As my midwives weighed, measured, and swaddled Alex, got everything under control, and checked me out, I just laid there on my bed in awe. I kept thinking: this is going to make one hell of a story. I had a second-degree tear, but hadn’t felt it distinctly. I only remembered birth as one enormous effort.
So, what did I learn from my birth experience?
How to Have an Unplanned Home Birth in 5 Easy Steps
Plan your labor and delivery as though you will give birth at the hospital.
This is key. To plan a home birth and actually have a home birth defeats the purpose. Think: there will be no surprises in giving birth to a baby. It will all go exactly as I envision; it will be a quiet, simple process. My hair and makeup will stay preserved and I will walk out of there with heels and a pretty gown on like Kate, the Duchess of Cambridge.
Tell your doctor/midwife and doula (if you have one) that you have your bags diligently packed, and list all contents: trail mix, water, candy, birth vision, affirmations, yoga ball, essential oil nebulizer, and massage oil.
The tools that you pack for your birth are important, aren’t they? Make sure you have absolutely everything on the suggested list. Because you never know what surprises could pop up, or how hungry you might be. Be sure you grab the trail mix with chocolates in it. But don’t buy the full-sugar candies, too much of a rush! Create a birth vision on a decorated piece of construction paper that you will read over and over. Write down at least 12 affirmations. Buy the clary sage oil specifically for the birth-day. And, oh! The massage oil. Your partner will need to massage your back — so don’t forget that.
Forget that you are over 40 weeks pregnant. Instead, walk 10 city blocks, go swimming, and eat a spicy tandoori wrap… all in one day. This will ensure impending labor contractions.
Everyone and their friends will give you advice on how to get labor going. Take all advice. Walk like your life depends on it, even though you waddle slowly and hold up cars that are turning right at a red. You will get to the curb eventually. Take a leisurely swim at the local Y. (Is anything done leisurely when you’re that huge?) Eat half of the chicken tandoori wrap your husband (or partner) orders at Remedy Café, even after he asked what you wanted, and you replied that you weren’t hungry. (Ha-ha)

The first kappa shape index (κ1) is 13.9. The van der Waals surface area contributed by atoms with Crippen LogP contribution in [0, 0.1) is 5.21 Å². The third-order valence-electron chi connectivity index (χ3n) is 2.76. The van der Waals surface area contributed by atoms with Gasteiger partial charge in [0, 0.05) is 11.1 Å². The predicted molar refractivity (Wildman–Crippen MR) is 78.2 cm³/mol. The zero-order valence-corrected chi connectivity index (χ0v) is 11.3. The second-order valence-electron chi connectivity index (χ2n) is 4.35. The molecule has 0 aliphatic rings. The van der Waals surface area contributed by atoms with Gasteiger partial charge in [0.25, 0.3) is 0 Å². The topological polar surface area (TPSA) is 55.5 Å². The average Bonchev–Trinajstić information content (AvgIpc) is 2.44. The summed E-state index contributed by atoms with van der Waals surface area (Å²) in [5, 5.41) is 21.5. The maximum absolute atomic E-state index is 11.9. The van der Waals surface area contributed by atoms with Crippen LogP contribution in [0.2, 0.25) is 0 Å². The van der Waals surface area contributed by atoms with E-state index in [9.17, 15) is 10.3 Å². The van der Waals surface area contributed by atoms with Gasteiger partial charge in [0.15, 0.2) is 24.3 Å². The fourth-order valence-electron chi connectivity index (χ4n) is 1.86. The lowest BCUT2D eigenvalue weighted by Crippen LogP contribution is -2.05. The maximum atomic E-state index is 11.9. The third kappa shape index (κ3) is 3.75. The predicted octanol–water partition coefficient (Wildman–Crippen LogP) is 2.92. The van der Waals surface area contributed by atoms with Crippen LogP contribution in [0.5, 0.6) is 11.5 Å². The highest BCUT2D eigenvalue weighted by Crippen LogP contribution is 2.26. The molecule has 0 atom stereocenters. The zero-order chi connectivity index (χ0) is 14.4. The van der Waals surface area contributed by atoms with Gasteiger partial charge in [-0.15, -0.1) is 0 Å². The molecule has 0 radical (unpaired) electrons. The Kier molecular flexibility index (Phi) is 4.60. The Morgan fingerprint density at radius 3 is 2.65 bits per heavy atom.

Stay at home as contractions worsen, thinking “this can’t be it already” and “they’ll just send us home anyway.”
See story above.
Find the closest pillow or human to death grip while pushing your baby out, on your bed, in whatever position you can tolerate while in that much agony.
It doesn’t matter if a woman believes that birth is a painful experience or an empowering one — let’s just get the truth out: it hurts. Like nothing you can ever, ever, ever describe or imagine. Especially without the drugs. I believe that the “pain” or “empowerment” felt is all in how a woman “handles” the birth itself. I won’t lie; I screamed, moaned, cried, begged for mercy… and I’d do it all again without shame. I did not find the experience beautiful, powerful, exciting, or empowering. If you had a natural birth and did not make glass shatter — I’m in awe. Our loft is only two stories above a hair salon. Good thing they aren’t open on Mondays, because their clients would definitely not be back. The pigeons definitely flew far from the rooftops that day.
Thank you for reading this with a sense of humor. Please know that, although the day I birthed Alex was an intense day, it was the best day of the rest of my life. Growing and birthing my son is my biggest accomplishment. And I would definitely do it all over again for him.
To end, I’d like to share a very accurate quote from one of my favorites, Carol Burnett:
Giving birth is like taking your lower lip and forcing it over your head.